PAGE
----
The scandal remains, raw and painful, hovering over the Tar Heels’ appearance in this year’s tournament. If McCants is accurate, he would have been competing while ineligible. Whistleblower Mary Willingham told the News & Observer five members of that team were involved, four key players.
It would then be up to the NCAA infractions committee to consider the worth of that ’05 championship banner hanging in the Dean Dome. Sean May told ESPN.com he is disagreed with McCants’ assertion that academic misappropriation was widespread.
“I had to write 25-page papers for independent study,” May told the website. He graduated in 2009. The academic wrongdoing concluded in 2011.
But if that title is vacated (or forfeited), Scott May’s concourse walk 10 years ago would be prescient. It would be like the game never happened.
“It’s got so many unique elements,” Notre Dame AD Jack Swarbrick said of the investigation. “I’m not in any way discounting the magnitude. But it is a unique circumstance of the core misdeeds occurring on the academic side of the university clearly benefitted athletics but didn’t seem in its initial phase to have been requested by or instigated by athletics.”
True, the master puppeteer in the scandal seems to be a former student services manager whose loyalty was to disenfranchised students. But approximately half of those students were athletes in a scandal that spans 18 years. Large portions of those athletes were football and men’s basketball players.
A key phrase in Carolina’s independent report seems to tie in an athletic influence. Due to “push back” from North Carolina Academic Support Program for Student Athletes, Debby Crowder “improvised” the bogus independent study classes.
That support program answered to the College of Arts and Sciences but, the report said, was “always under pressure to maintain student-athlete eligibility.”
In the broad history of enforcement, lack of knowledge has never been much of an excuse. In case after case, coaches, administrators — the NCAA has concluded — should have known of wrongdoing.
That it went on for 18 years at North Carolina begs the question: If administrators and coaches didn’t know, why not?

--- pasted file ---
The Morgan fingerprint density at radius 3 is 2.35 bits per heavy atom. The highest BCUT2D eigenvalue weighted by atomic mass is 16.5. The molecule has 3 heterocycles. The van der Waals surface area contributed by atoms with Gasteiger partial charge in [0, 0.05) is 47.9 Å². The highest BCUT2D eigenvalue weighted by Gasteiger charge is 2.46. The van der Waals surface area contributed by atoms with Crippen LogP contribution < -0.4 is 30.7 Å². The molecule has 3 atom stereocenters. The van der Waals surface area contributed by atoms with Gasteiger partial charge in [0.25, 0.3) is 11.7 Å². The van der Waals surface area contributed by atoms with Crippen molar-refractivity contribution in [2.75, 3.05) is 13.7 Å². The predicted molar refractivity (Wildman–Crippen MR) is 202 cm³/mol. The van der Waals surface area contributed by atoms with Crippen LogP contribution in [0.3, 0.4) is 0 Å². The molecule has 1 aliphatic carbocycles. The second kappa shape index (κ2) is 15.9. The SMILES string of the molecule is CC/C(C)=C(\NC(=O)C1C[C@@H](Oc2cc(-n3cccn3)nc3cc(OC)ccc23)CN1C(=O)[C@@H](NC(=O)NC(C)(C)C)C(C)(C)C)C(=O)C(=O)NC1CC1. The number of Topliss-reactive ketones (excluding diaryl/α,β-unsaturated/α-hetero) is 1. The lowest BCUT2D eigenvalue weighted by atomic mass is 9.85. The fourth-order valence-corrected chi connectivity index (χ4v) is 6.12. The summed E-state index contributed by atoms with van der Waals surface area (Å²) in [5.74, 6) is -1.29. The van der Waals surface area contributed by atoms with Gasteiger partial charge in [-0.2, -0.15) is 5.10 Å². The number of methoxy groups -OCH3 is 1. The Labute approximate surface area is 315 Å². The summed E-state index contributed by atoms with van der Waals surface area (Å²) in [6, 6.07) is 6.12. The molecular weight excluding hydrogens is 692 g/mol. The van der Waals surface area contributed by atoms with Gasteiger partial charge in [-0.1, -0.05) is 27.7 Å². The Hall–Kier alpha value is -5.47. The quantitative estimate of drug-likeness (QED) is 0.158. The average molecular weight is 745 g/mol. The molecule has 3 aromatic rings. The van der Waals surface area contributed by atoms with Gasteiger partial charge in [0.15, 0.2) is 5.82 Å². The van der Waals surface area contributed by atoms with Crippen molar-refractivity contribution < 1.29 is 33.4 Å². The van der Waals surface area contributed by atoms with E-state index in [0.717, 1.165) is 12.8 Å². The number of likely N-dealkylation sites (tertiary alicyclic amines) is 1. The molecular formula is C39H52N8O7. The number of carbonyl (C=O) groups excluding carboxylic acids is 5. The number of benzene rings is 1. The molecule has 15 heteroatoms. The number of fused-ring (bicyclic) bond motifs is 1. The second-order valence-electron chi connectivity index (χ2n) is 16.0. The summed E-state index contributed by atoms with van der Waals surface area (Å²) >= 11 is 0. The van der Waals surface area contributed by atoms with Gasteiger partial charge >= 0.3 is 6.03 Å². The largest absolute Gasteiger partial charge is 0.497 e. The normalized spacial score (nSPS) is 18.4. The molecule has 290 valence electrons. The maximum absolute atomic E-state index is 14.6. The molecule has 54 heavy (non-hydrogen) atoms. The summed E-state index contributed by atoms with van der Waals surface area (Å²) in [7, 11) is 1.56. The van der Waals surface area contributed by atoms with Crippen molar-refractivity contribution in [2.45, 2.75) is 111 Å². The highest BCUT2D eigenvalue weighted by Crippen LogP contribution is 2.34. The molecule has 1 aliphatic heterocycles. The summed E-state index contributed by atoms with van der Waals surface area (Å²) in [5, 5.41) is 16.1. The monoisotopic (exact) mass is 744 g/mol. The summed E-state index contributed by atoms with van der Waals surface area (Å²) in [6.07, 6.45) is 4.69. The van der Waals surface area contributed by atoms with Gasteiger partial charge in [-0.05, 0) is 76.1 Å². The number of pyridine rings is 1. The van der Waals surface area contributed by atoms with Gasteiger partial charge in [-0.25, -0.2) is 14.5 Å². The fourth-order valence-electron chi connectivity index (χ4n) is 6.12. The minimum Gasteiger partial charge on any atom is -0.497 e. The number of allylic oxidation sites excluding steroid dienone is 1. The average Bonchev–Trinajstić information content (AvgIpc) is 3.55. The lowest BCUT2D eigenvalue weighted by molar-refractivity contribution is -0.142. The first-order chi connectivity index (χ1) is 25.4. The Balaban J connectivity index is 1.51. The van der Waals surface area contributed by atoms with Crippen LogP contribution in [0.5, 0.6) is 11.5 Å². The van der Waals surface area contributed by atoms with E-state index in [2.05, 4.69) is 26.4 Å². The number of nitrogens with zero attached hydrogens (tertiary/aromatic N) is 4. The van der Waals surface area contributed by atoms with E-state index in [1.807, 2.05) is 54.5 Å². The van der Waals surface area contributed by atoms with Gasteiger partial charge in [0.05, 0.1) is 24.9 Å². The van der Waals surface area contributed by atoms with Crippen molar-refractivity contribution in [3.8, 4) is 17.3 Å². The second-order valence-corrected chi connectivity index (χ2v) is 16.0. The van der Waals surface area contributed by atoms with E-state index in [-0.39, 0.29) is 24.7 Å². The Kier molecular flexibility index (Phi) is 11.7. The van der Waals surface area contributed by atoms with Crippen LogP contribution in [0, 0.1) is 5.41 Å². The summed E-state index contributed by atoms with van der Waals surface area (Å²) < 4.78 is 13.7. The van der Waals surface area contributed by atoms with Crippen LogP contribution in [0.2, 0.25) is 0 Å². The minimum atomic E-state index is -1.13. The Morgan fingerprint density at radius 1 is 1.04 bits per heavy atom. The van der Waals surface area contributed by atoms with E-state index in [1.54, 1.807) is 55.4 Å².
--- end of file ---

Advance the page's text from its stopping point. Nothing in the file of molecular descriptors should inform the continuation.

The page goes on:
These questions come at a time when NCAA involvement itself is being questioned. At some point in autonomy, the Power 5 commissioners will take up the worth of enforcement. Big Ten commissioner Jim Delany said last year the division was “overmatched.”
It has already been suggested that enforcement may be handed over to an outside third party. One Power 5 administrator even questioned the NCAA’s influence in academic fraud cases.
If they were handled on campus, he said, the alleged violation would go to an integrity oversight committee. In NCAA cases, they are usually handed over immediately to the university’s general counsel.
“Why?” the administrator said rhetorically. “The only answer is, it’s a student-athlete. The NCAA rules require it. The school doesn’t require it.
“We’ve got to be very careful about subjecting one group of students [who are athletes] to something very different. First, it becomes public. If somebody related to you or me cheated, they’d probably tell their roommate they have mono and go home for the semester.”
Academic fraud has always been tricky proposition for the NCAA. Historically, the NCAA shied away from telling schools what classes or grades they could offer.
The NCAA said in January it had 20 active academic fraud cases working. Now it’s a question of what that means … for North Carolina, for the NCAA, for the entire enterprise.
“Academic integrity is more important to every university in this country [than] anything relating to athletics,” Swarbrick said. “So when the NCAA wants to review, second guess, seek different results relating to [an] honor code or academic situation that’s a really tricky dynamic.”